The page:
Mohamed Salah is nothing if not prolific. He is everything else, too, because his emotional 2017-18 season had it all.
There was his production on the pitch: He bagged 44 goals in 52 appearances for Liverpool and routinely made world-class defenders and goalkeepers look like deer on ice skates. The accolades: He won the English Premier League's Player of the Season award and the Golden Boot, and he could legitimately challenge Lionel Messi and Cristiano Ronaldo for this year's Ballon d'Or, football's highest individual honor. His swagger: He mesmerized fans with his blistering pace, his silky touch on the ball, his wavy hair and his lethal eye for the back of the net. (In Liverpool, Salah's shine may have only been bested by Roberto Firmino's teeth.)
And the leadership: He earned Liverpool a first Champions League final appearance since 2007 and, with LeBron James-like heroics, dragged Egypt to its first World Cup in 28 years.
Salah had that kind of year.
But his rising global fame has as much to do with what happened off the pitch as what happened on it. He showed, time and again, that he was a man of decency and moral integrity. He started building a school and a hospital in his hometown of Nagrig and formed a charity organization there. He showed how down-to-earth he is as well, regularly engaging with his fans on social media. "I don't think there's any reason for anyone to not be humble," Salah told B/R in May.
He also helped unite a wide range of people at a time in which divisiveness has been swelling. That he could do all this as an openly devout Muslim only confirms the extent to which he affects people. Islamophobia may be on the rise, but when Salah celebrates a goal by touching his head to the field and raising his index finger—a profession of faith—fans adore him so much that they mimic him.
Part of why Salah's appeal has been so wide and far-reaching has to do with his ability to remain largely apolitical while not hiding his relationship with Islam. He's not one for the grand political statement, so much as he genuinely hopes to reflect his faith as ordinary—it's just part of who he is.
But who Salah is—a global Muslim celebrity—made him a high-value target for politicization all the same. Off the pitch at the World Cup, he found himself roped into the propaganda circus of Chechnya's Ramzan Kadyrov, a serial human rights abuser—a situation that surely complicated Salah's image, if only for a moment. On the pitch, Salah's World Cup didn't go as planned either. A shoulder injury suffered in the Champions League final hindered his play, and his team's performance suffered as a result. (There was a quintessentially Salah moment—a goal of equal parts guile, pace and opportunism—against Saudi Arabia. It didn't translate into a victory, though.) Egypt crashed out of the World Cup without a win, but remarkably Salah's star didn't fade much—if at all.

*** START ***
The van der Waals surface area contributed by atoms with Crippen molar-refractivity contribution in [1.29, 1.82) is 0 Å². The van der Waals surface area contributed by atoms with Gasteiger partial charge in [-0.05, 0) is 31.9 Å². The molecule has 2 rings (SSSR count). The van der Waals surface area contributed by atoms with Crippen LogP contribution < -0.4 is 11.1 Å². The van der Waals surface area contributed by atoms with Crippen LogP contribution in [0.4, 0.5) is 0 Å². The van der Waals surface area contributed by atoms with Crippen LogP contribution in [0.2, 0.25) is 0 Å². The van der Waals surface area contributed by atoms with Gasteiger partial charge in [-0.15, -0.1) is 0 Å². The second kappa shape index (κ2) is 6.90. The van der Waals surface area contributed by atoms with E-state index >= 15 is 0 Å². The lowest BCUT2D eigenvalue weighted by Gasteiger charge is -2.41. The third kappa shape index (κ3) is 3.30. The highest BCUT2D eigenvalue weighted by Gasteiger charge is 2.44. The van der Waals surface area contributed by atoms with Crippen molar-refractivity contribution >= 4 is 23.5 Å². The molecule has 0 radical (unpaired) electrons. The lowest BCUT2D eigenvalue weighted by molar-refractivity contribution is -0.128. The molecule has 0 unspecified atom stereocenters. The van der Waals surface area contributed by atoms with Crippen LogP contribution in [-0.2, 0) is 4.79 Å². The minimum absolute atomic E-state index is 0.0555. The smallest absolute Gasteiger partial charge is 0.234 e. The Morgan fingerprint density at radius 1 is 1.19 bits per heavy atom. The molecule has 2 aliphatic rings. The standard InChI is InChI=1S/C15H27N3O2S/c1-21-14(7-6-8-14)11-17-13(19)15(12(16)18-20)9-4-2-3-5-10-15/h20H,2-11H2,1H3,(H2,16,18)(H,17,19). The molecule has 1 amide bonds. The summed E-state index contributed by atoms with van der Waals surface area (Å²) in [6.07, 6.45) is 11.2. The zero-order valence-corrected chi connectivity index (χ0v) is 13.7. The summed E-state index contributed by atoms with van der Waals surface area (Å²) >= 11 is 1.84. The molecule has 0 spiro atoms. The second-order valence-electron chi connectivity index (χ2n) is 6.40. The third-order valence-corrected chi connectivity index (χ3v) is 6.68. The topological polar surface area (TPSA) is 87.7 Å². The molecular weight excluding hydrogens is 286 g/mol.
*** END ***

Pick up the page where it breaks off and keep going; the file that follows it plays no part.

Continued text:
Many wonder what will come of Salah's new stature in the coming year. Could he outpace the glow-up and drama of 2017-18? Possibly. Can he prove that he's not a single-season phenom, but a bona fide breakout star? We shall see. He should have plenty of chances to do that at Liverpool with reinforcements on the way and a freshly signed deal that will keep him at Anfield through 2023 (future world-record bids from Real Madrid/Barcelona/PSG notwithstanding). But football is a fickle game, its history littered with scoring sensations who failed to sustain their goal output and faded into mediocrity, a Michu-esque career denouement that Salah will be desperate to avoid.
One thing is for certain: It increasingly seems as if Salah's fame is no longer solely dependent on how many goals he scores. A few days after he made his exit from the World Cup, Salah returned to Egypt only to find that his home address had been leaked on Facebook. When hundreds of adoring fans showed up outside his home, Salah did not hide; he went out to sign autographs and greet them. Even in defeat, he's still Mo Salah—an Arab Muslim celebrity footballer at the peak of the sport, a man whom the world adores—and his presence, whether on the international stage or on his front doorstep, is meaningful.
Sam Behrens is a writer and podcast producer based in Brooklyn, New York. Follow him on Twitter @samknowswords.
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